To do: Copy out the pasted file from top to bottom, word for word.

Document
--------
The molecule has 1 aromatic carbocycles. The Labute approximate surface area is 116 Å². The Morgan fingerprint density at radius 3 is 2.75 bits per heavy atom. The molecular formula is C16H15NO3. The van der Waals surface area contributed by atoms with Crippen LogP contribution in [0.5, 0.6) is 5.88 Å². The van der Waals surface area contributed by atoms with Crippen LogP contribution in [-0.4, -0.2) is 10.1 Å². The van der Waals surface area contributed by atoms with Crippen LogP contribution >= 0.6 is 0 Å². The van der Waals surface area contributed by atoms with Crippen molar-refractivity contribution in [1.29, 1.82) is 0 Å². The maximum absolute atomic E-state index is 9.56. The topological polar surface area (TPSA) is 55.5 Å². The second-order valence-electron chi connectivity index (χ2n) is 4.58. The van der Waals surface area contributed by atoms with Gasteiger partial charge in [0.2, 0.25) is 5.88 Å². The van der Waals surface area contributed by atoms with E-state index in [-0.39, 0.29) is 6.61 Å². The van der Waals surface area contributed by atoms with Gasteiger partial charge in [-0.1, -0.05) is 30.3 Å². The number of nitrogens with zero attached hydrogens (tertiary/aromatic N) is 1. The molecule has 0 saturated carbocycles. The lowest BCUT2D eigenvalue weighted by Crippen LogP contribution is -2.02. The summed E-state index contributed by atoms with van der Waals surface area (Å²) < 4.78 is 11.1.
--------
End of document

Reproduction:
The molecule has 1 aromatic carbocycles. The Labute approximate surface area is 116 Å². The Morgan fingerprint density at radius 3 is 2.75 bits per heavy atom. The molecular formula is C16H15NO3. The van der Waals surface area contributed by atoms with Crippen LogP contribution in [0.5, 0.6) is 5.88 Å². The van der Waals surface area contributed by atoms with Crippen LogP contribution in [-0.4, -0.2) is 10.1 Å². The van der Waals surface area contributed by atoms with Crippen LogP contribution >= 0.6 is 0 Å². The van der Waals surface area contributed by atoms with Crippen molar-refractivity contribution in [1.29, 1.82) is 0 Å². The maximum absolute atomic E-state index is 9.56. The topological polar surface area (TPSA) is 55.5 Å². The second-order valence-electron chi connectivity index (χ2n) is 4.58. The van der Waals surface area contributed by atoms with Gasteiger partial charge in [0.2, 0.25) is 5.88 Å². The van der Waals surface area contributed by atoms with E-state index in [-0.39, 0.29) is 6.61 Å². The van der Waals surface area contributed by atoms with Gasteiger partial charge in [-0.1, -0.05) is 30.3 Å². The number of nitrogens with zero attached hydrogens (tertiary/aromatic N) is 1. The molecule has 0 saturated carbocycles. The lowest BCUT2D eigenvalue weighted by Crippen LogP contribution is -2.02. The summed E-state index contributed by atoms with van der Waals surface area (Å²) < 4.78 is 11.1.